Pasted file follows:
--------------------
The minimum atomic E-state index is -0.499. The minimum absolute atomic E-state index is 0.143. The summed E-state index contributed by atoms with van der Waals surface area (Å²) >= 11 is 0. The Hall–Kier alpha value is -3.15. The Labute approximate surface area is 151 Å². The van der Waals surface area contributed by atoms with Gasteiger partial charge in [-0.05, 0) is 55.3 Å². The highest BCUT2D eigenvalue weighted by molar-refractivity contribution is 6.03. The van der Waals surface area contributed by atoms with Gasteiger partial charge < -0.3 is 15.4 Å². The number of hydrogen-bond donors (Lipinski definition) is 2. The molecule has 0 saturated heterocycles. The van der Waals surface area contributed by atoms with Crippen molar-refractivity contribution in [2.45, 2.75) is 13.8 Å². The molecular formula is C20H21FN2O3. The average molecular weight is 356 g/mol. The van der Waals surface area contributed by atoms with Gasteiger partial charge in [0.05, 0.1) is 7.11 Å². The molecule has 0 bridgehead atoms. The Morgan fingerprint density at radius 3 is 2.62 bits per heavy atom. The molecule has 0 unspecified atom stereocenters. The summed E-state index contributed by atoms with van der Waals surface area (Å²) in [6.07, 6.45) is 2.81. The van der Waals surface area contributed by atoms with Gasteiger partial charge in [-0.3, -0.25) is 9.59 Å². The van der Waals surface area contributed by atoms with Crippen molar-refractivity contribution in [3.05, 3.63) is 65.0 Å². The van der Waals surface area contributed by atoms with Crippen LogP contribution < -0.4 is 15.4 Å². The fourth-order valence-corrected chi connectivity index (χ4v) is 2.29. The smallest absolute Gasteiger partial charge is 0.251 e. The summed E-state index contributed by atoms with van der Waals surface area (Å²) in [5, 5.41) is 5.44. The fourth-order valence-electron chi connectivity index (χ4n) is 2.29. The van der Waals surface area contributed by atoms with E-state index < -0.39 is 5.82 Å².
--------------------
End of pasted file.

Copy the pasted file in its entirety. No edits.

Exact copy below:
The minimum atomic E-state index is -0.499. The minimum absolute atomic E-state index is 0.143. The summed E-state index contributed by atoms with van der Waals surface area (Å²) >= 11 is 0. The Hall–Kier alpha value is -3.15. The Labute approximate surface area is 151 Å². The van der Waals surface area contributed by atoms with Gasteiger partial charge in [-0.05, 0) is 55.3 Å². The highest BCUT2D eigenvalue weighted by molar-refractivity contribution is 6.03. The van der Waals surface area contributed by atoms with Gasteiger partial charge < -0.3 is 15.4 Å². The number of hydrogen-bond donors (Lipinski definition) is 2. The molecule has 0 saturated heterocycles. The van der Waals surface area contributed by atoms with Crippen molar-refractivity contribution in [2.45, 2.75) is 13.8 Å². The molecular formula is C20H21FN2O3. The average molecular weight is 356 g/mol. The van der Waals surface area contributed by atoms with Gasteiger partial charge in [0.05, 0.1) is 7.11 Å². The molecule has 0 bridgehead atoms. The Morgan fingerprint density at radius 3 is 2.62 bits per heavy atom. The molecule has 0 unspecified atom stereocenters. The summed E-state index contributed by atoms with van der Waals surface area (Å²) in [6.07, 6.45) is 2.81. The van der Waals surface area contributed by atoms with Gasteiger partial charge in [-0.3, -0.25) is 9.59 Å². The van der Waals surface area contributed by atoms with Crippen molar-refractivity contribution in [3.05, 3.63) is 65.0 Å². The van der Waals surface area contributed by atoms with Crippen LogP contribution < -0.4 is 15.4 Å². The fourth-order valence-corrected chi connectivity index (χ4v) is 2.29. The smallest absolute Gasteiger partial charge is 0.251 e. The summed E-state index contributed by atoms with van der Waals surface area (Å²) in [5, 5.41) is 5.44. The fourth-order valence-electron chi connectivity index (χ4n) is 2.29. The van der Waals surface area contributed by atoms with E-state index < -0.39 is 5.82 Å².